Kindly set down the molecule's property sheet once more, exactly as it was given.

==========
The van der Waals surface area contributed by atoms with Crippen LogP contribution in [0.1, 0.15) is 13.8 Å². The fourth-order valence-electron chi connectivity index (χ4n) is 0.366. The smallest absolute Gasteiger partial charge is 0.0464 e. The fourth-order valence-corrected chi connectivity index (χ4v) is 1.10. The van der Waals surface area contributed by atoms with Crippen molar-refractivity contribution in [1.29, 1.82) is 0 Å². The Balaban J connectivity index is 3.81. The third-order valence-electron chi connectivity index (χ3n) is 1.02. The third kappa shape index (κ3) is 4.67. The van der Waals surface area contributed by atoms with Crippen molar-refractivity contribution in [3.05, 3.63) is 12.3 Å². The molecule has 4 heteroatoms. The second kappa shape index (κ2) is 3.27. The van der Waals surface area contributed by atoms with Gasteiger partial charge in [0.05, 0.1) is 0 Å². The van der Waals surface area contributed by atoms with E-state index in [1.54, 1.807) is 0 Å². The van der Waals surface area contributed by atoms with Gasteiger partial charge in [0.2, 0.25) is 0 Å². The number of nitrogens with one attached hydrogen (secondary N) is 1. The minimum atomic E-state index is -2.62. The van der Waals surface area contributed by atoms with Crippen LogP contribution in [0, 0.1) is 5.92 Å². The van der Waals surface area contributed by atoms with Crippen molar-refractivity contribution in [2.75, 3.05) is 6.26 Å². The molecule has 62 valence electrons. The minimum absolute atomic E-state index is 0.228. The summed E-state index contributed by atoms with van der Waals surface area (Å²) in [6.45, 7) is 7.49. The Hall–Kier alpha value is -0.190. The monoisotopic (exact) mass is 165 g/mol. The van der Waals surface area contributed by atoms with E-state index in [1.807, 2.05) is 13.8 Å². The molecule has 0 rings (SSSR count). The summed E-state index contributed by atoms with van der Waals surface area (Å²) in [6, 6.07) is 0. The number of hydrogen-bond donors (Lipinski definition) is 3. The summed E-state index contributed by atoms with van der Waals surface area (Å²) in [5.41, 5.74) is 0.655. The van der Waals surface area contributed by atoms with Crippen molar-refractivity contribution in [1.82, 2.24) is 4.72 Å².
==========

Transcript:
The van der Waals surface area contributed by atoms with Crippen LogP contribution in [0.1, 0.15) is 13.8 Å². The fourth-order valence-electron chi connectivity index (χ4n) is 0.366. The smallest absolute Gasteiger partial charge is 0.0464 e. The fourth-order valence-corrected chi connectivity index (χ4v) is 1.10. The van der Waals surface area contributed by atoms with Crippen molar-refractivity contribution in [1.29, 1.82) is 0 Å². The Balaban J connectivity index is 3.81. The third-order valence-electron chi connectivity index (χ3n) is 1.02. The third kappa shape index (κ3) is 4.67. The van der Waals surface area contributed by atoms with Crippen molar-refractivity contribution in [3.05, 3.63) is 12.3 Å². The molecule has 4 heteroatoms. The second kappa shape index (κ2) is 3.27. The van der Waals surface area contributed by atoms with Gasteiger partial charge in [0.05, 0.1) is 0 Å². The van der Waals surface area contributed by atoms with E-state index in [1.54, 1.807) is 0 Å². The van der Waals surface area contributed by atoms with Gasteiger partial charge in [0.2, 0.25) is 0 Å². The number of nitrogens with one attached hydrogen (secondary N) is 1. The minimum atomic E-state index is -2.62. The van der Waals surface area contributed by atoms with Crippen LogP contribution in [0, 0.1) is 5.92 Å². The van der Waals surface area contributed by atoms with Crippen molar-refractivity contribution in [2.75, 3.05) is 6.26 Å². The molecule has 62 valence electrons. The minimum absolute atomic E-state index is 0.228. The summed E-state index contributed by atoms with van der Waals surface area (Å²) in [6.45, 7) is 7.49. The Hall–Kier alpha value is -0.190. The monoisotopic (exact) mass is 165 g/mol. The van der Waals surface area contributed by atoms with E-state index in [1.807, 2.05) is 13.8 Å². The molecule has 0 rings (SSSR count). The summed E-state index contributed by atoms with van der Waals surface area (Å²) in [6, 6.07) is 0. The number of hydrogen-bond donors (Lipinski definition) is 3. The summed E-state index contributed by atoms with van der Waals surface area (Å²) in [5.41, 5.74) is 0.655. The van der Waals surface area contributed by atoms with Crippen molar-refractivity contribution in [1.82, 2.24) is 4.72 Å².